So I am two-thirds of the way through this endeavor, Mark’s 365 Day’s of Vinyl.
I’ve been reflecting about what I’ve learned over the past 8 months. When I started this on January 1st I was searching for something, I knew, but I couldn’t put my finger on what it was.
I felt like my appreciation for music had been pushed into the background. Streaming services, mp3s, lo-fi (or no-fi) stereo equipment, earbuds, popular music of the day… All these things had conspired to somehow temper what was once a great love of my life.
Live music was still a thrill, but the recorded music I had around me all seemed to be somehow compressed or in some other way deteriorated.
The first hint of reclamation came from an unlikely place, the garage. I had posted previously about our garage, locally known as a shop, an outbuilding where I installed my old PA equipment for listening loud and dance parties.
The next thing that happened was more obvious. we had an unfinished basement when we moved into our house. Once we started getting that together I carved out a space for my old stereo and turntable.
Dusting off my old vinyl records and trying to fill the gaps in the collection got me where I am today.
So, I guess the main lesson that I’ve learned is in order to connect with a piece of music, you actually have to listen to it. I know this sounds really obvious but for me I had gotten away from really listening to what an artist was trying to convey to me.
If you go to Museum, the walls are completely lined with beautiful pieces of art. Some pieces you like more than others. But for those pieces that really strike you, maybe even take your breath away, the rooms in the gallery often have benches where you can sit and reflect and appreciate those pieces of art.
The way I had come to treat music was like walking through an art gallery, but instead of a leisurely stroll, using all my senses and appreciating what was all around me, I was on a moving walkway that just made me go through the gallery as fast as possible. More often than not it was like walking past an art gallery rather than walking through one.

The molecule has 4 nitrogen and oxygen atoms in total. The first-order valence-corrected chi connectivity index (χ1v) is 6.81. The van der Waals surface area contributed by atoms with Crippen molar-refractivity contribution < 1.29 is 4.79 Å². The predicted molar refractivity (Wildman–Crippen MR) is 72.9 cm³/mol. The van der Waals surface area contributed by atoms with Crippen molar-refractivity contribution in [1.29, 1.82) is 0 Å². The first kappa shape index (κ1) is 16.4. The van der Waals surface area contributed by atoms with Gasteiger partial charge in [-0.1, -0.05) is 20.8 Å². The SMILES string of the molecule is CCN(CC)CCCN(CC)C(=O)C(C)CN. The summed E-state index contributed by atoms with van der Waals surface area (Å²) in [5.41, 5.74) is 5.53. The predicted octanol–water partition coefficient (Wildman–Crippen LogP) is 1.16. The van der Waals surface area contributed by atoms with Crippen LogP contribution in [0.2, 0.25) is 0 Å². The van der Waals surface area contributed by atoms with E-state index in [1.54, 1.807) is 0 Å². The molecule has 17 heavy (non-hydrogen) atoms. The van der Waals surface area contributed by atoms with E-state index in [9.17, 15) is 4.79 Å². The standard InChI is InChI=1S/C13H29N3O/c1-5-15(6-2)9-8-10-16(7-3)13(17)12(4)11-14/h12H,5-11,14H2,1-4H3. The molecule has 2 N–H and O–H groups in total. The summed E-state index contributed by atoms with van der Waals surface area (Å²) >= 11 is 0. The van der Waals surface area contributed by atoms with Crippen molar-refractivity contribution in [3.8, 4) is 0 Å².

The vinyl, the stereo, the setting, they all serve to do one thing… get you to settle down and listen.
To try and convey this to friends and family I have come up with a list of 5 go to pieces of music that I will play for the uninitiated. Here they are in no particular order:
Steely Dan – Babylon Sisters, from the album Gaucho.
This amazingly clear jazzy, yet familiar piece of music is a real eye opener. Especially the part after the Babylon Sisters chorus where they dynamics peak with the backup singers “shake it!” and the bass part kicks in.
The Alan Parsons Project – Sirius / Eye In The Sky.
When the all-time best opening sequences of any record I own. This one sounds particularly awesome on my home stereo.
Stan Getz and Joao Gilberto – The Girl From Ipanema from the Getz / Gilberto album.
In this recording on the Verve label you feel as if you are inside the stand up bass even with no subwoofer present in the room. The real payoff comes a few minutes into the song when the Stan Getz saxophone part starts. You can hear his breath through the valves and it is truly striking.
The title track from the Sonny Rollins album – The Bridge.
Even on my scruffy copy of this record, this song’s “falling down the stairs” interplay between guitar saxophone and the rest of the band never fails to get a smile from the small audience in my basement.
The Beatles – Here Comes The Sun, from my MoFi copy of Abbey Road.
The opening track from side B of my very first high resolution vinyl record. It still sounds fantastic and the sparkling guitars and familiar tune are always a crowd pleaser.